UNITED NATIONS (AP) — The head of the international body that investigates responsibility for reports of chemical weapons use in Syria is taking a new job as the U.N. grapples with responding to another alleged poison attack.
The U.N. announced Wednesday that Virginia Gamba is becoming its special representative for children and armed conflict.
It's not immediately clear who will succeed her in leading the joint investigative initiative by the U.N. and the Organization for the Prohibition of Chemical Weapons to assess blame for chemical attacks. She's expected to stay on for a few weeks.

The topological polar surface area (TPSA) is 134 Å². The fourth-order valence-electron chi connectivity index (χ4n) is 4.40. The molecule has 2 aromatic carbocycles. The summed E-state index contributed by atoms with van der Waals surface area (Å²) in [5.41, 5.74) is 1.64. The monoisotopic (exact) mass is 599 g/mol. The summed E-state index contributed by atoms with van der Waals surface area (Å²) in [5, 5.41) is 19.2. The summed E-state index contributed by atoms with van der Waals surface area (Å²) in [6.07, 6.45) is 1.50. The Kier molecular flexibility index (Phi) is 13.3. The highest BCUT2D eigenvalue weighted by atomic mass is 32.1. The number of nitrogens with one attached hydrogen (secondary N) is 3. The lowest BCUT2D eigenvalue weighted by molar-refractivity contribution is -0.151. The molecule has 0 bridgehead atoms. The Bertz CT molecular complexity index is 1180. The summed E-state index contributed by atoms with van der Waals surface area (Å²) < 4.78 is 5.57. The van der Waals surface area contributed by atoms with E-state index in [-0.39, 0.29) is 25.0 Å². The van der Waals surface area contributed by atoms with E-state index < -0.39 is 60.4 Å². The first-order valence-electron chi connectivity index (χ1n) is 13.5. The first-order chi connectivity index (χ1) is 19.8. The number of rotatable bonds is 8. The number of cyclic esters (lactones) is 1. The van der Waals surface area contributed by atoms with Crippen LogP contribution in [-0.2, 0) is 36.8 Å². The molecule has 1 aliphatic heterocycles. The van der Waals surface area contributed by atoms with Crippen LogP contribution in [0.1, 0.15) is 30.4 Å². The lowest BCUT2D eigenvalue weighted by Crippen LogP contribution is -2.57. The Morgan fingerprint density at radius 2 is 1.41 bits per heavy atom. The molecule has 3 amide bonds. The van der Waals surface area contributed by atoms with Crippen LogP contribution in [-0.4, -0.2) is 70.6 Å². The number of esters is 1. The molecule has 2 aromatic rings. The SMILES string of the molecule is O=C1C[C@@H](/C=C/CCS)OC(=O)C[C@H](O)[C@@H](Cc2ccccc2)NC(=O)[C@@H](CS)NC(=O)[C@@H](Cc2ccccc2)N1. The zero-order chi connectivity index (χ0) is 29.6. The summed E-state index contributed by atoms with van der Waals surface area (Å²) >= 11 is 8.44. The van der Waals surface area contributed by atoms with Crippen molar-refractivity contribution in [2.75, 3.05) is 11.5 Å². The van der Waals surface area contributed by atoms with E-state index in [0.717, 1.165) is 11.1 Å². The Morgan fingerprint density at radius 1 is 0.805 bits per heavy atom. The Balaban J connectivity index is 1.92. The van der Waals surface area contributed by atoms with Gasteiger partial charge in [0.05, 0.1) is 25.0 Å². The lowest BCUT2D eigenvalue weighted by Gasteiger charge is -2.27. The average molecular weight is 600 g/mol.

The UN-OPCW investigators have blamed at least three chemical weapons attacks on Syria and one on Islamic State extremists.
A suspected April 4 chemical attack in civil war-ravaged Syria killed nearly 90 people and is under OPCW investigation.